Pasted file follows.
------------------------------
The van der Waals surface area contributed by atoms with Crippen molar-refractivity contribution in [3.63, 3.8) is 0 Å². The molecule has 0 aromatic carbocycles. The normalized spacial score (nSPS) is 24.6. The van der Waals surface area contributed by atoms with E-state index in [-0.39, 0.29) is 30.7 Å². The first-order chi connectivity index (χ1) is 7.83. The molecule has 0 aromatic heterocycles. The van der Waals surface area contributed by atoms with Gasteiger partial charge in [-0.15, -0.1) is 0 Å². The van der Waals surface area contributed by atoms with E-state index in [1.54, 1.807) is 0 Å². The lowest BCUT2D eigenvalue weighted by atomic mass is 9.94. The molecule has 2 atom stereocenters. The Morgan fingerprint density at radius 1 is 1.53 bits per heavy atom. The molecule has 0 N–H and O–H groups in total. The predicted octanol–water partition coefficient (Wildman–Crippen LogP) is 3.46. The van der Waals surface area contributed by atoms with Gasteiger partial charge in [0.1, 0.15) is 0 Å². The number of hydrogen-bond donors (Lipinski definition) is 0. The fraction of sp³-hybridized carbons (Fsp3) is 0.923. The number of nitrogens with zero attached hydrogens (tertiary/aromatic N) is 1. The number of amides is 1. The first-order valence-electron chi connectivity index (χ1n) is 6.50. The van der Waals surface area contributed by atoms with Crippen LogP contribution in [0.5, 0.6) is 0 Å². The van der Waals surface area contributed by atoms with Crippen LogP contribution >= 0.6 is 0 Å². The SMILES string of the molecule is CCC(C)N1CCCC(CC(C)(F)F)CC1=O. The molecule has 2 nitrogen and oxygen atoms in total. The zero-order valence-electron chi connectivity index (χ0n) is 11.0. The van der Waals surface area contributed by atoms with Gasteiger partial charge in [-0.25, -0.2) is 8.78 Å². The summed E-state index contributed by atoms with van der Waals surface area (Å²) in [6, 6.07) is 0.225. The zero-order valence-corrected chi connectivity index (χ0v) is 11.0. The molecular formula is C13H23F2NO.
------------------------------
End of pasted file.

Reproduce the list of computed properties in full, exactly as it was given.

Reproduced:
The van der Waals surface area contributed by atoms with Crippen molar-refractivity contribution in [3.63, 3.8) is 0 Å². The molecule has 0 aromatic carbocycles. The normalized spacial score (nSPS) is 24.6. The van der Waals surface area contributed by atoms with E-state index in [-0.39, 0.29) is 30.7 Å². The first-order chi connectivity index (χ1) is 7.83. The molecule has 0 aromatic heterocycles. The van der Waals surface area contributed by atoms with Gasteiger partial charge in [-0.15, -0.1) is 0 Å². The van der Waals surface area contributed by atoms with E-state index in [1.54, 1.807) is 0 Å². The lowest BCUT2D eigenvalue weighted by atomic mass is 9.94. The molecule has 2 atom stereocenters. The Morgan fingerprint density at radius 1 is 1.53 bits per heavy atom. The molecule has 0 N–H and O–H groups in total. The predicted octanol–water partition coefficient (Wildman–Crippen LogP) is 3.46. The van der Waals surface area contributed by atoms with Gasteiger partial charge in [0.1, 0.15) is 0 Å². The number of hydrogen-bond donors (Lipinski definition) is 0. The fraction of sp³-hybridized carbons (Fsp3) is 0.923. The number of nitrogens with zero attached hydrogens (tertiary/aromatic N) is 1. The number of amides is 1. The first-order valence-electron chi connectivity index (χ1n) is 6.50. The van der Waals surface area contributed by atoms with Crippen LogP contribution in [0.5, 0.6) is 0 Å². The van der Waals surface area contributed by atoms with Crippen LogP contribution >= 0.6 is 0 Å². The SMILES string of the molecule is CCC(C)N1CCCC(CC(C)(F)F)CC1=O. The molecule has 2 nitrogen and oxygen atoms in total. The zero-order valence-electron chi connectivity index (χ0n) is 11.0. The van der Waals surface area contributed by atoms with Gasteiger partial charge in [-0.25, -0.2) is 8.78 Å². The summed E-state index contributed by atoms with van der Waals surface area (Å²) in [6, 6.07) is 0.225. The zero-order valence-corrected chi connectivity index (χ0v) is 11.0. The molecular formula is C13H23F2NO.